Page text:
The prevalence of physical abuse may be the most open secret behind the growing incarceration of women. But innovative programs -- often led by women who were themselves behind bars -- provide a supportive pathway to what advocate Susan Burton calls A New Way of Life.
As someone who relies on the encouragement and wise critiques of my fellow women writers, I found this book a delightful illumination of the friendships of some of my favorite authors.
At a time when the jackboots of fascism seem to be echoing louder, the stories of the Abraham Lincoln Brigade -- young Americans who went to Spain to fight fascism in the 1930s - provide inspiration, optimism and tails of grit.
Wherever There's a Fight: How Runaway Slaves, Suffragists, Immigrants, Strikers, and Poets Shaped Civil Liberties in California
Wherever There's a Fight captures the sweeping story of how freedom and equality have grown in California, from the gold rush right up to the precarious post-9/11 era. The book tells the stories of the brave individuals who have stood up for their rights in the face of social hostility, physical violence, economic hardship, and political stonewalling.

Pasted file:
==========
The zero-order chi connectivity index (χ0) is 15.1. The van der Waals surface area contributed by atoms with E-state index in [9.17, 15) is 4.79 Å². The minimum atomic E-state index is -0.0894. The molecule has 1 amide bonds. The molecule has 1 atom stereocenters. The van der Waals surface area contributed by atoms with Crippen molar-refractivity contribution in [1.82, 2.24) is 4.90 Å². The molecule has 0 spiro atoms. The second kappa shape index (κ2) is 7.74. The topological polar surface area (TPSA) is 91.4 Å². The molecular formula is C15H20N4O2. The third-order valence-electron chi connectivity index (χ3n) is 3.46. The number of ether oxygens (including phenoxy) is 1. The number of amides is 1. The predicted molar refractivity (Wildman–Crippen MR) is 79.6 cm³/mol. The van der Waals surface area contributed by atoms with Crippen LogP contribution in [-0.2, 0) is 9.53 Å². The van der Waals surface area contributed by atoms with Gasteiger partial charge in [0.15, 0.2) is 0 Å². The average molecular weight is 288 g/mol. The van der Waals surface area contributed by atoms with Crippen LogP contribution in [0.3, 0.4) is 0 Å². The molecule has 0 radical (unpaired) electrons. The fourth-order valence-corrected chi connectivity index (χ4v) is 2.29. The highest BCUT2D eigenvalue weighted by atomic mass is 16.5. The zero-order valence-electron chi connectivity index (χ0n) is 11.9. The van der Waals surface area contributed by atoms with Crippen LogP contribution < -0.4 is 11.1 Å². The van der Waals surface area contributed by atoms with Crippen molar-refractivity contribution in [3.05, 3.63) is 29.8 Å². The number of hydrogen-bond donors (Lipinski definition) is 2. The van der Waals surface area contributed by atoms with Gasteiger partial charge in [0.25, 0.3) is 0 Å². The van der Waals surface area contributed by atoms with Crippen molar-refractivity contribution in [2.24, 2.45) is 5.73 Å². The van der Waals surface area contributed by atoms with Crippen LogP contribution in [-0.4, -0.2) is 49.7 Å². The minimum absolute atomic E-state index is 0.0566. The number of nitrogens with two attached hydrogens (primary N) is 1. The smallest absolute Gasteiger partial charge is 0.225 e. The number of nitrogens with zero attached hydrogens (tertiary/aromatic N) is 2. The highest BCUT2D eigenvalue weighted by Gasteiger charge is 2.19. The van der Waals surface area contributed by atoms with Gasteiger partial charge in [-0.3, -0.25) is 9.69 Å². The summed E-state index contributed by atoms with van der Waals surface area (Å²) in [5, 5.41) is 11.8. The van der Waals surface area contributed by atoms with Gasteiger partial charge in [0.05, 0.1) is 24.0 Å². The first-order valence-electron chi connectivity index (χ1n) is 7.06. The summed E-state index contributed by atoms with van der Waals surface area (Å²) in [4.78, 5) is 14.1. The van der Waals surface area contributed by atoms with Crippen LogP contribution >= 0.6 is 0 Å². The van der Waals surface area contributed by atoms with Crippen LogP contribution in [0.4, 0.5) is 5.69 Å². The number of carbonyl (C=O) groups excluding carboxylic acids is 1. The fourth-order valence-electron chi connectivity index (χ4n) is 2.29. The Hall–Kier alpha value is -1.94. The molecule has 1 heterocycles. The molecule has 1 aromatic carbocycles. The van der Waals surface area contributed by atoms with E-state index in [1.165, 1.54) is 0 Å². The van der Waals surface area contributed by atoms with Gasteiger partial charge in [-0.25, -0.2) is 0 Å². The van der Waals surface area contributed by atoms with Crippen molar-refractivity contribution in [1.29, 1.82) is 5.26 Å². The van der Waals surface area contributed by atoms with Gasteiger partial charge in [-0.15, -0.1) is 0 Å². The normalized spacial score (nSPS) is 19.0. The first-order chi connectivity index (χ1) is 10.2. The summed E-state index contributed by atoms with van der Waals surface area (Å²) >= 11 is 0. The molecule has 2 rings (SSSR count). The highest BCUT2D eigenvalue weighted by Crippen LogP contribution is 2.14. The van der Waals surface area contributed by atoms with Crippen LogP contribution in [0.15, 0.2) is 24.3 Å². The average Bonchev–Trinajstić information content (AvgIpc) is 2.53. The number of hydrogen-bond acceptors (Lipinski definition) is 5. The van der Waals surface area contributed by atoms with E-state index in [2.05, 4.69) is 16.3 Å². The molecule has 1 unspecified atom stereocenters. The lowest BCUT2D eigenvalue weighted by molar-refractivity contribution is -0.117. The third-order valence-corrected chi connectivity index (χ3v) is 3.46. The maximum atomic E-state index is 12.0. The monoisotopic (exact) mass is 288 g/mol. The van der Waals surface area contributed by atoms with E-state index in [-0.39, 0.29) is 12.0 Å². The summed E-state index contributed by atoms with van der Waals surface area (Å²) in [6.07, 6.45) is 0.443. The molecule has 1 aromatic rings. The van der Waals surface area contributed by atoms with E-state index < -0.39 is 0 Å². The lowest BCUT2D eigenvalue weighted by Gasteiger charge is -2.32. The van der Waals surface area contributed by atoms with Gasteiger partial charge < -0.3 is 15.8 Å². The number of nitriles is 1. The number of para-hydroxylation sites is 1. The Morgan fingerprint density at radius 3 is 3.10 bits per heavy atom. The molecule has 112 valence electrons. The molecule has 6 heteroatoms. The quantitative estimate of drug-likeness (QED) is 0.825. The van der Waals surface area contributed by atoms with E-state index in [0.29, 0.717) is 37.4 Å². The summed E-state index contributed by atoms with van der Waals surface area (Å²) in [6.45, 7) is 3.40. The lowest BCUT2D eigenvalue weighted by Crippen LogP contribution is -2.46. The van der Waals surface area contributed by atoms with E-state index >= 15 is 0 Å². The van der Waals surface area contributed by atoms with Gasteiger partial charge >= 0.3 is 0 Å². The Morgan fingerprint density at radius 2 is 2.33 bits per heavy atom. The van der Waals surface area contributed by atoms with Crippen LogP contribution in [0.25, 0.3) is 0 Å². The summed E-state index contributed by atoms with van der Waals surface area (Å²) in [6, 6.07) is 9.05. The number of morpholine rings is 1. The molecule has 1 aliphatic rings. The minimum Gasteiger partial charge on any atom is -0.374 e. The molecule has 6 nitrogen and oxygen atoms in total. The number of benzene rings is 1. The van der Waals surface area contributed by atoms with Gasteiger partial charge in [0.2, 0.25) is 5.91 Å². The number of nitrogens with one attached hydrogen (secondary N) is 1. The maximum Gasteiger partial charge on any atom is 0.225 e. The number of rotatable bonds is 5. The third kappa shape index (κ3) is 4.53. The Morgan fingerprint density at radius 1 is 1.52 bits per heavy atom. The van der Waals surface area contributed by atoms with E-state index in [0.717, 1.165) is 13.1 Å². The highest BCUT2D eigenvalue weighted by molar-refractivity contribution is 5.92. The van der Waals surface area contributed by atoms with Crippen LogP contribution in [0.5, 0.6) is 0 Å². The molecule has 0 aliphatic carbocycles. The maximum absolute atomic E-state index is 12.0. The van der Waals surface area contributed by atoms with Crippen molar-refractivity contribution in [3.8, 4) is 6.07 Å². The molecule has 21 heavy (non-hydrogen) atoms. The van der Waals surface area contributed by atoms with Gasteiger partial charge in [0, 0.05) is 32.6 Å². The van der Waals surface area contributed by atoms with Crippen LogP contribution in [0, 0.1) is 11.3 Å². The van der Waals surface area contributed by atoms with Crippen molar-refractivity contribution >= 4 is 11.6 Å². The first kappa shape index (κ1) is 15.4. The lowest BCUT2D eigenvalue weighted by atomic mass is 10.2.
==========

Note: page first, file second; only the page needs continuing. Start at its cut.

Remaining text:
Published in the San Francisco Chronicle Sunday edition, July 9, 2006, this insightful article about what you can see on an ordinary bus ride generated a dozen letters-to-the-editor from people who starting thinking differently about their fellow passengers, and themselves.
Published in the San Francisco Chronicle Sunday edition on March 4, 2007, this article draws on unique historical archives--letters, diaries, and even a menu from a working woman’s café--to put the fight for women’s suffrage in a new light.
Development Debacle “merits more serious attention. Its depth of documentation is unparalleled in studies of the World Bank. Thanks to active helpers inside the Bank, the authors got most of the internal country and project reports on the Philippines from... the Bank... Finest effort to date.”